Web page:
Since its first description in 2000, Longitudinal Gastrectomy (LG) has become the first surgical procedure in the treatment of morbid obesity in the world, exceeding in numbers Gastric Bypass (GB). GB is considered to have better results regarding long-term weight loss and improvement in co-morbidities. We aimed to demonstrate that LG is non inferior to GB for a composite end point that included more than 50% excess weight loss from the baseline and surgery related complications after a mean follow-up of 36 months. This is a prospective study in morbidly obese patients that tested a two hypotheses composite outcome: the first hypothesis was that after 36 months LG was non-inferior to GB regarding EWL (the predefined margin of non-inferiority was ±15%), and the second hypothesis was the presence of significant difference in post-operative morbidity and mortality. From February 2008 to March 2015 we included 277 patients (91 GB vs 186 LG). The mean age was 41.1 years, 19.2% had a previous bariatric operation, 85.9% were women and the average pre-intervention BMI was 45.3 kg/m2. At baseline there were no significant differences between the GB and LG for age, sex and BMI. The % of patients with EWL > 50% was at 18 months for 82.1% (GB) vs 84.5% (LG), and 79.1 vs. 79.5% respectively at 36 months. The estimated difference in EWL was [−10.5% to 9.8%], confirming the non-inferiority of LG compared to BP. Finally there was a significant less morbidity and mortality for the LG group (GB vs LG, 12.1 vs. 4.8%, one death for LG, P=0.01). This is the first prospective study demonstrating that LG is not inferior to GB for an estimated 10% difference in EWL but with less surgical complications. These results reinforce the choice of LG as surgical procedure for obesity.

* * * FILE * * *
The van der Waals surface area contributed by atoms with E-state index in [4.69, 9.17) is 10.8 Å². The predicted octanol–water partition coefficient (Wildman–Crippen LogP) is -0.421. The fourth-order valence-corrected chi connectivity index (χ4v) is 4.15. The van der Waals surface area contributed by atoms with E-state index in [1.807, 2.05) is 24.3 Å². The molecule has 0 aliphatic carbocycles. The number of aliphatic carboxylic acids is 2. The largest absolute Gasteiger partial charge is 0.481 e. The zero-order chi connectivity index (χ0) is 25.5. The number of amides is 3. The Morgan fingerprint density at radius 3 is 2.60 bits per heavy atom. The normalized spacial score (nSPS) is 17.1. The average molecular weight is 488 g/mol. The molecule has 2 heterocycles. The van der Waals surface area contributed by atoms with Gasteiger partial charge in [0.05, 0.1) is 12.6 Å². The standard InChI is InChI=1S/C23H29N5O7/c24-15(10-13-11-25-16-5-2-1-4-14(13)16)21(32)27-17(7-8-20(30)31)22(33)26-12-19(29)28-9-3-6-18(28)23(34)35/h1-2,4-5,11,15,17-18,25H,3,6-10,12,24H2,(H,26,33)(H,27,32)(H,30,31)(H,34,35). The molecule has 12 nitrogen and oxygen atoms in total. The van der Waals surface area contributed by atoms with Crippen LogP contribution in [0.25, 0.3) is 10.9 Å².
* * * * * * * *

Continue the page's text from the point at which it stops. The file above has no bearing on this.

20 - 23 May 2017
European Society of Endocrinology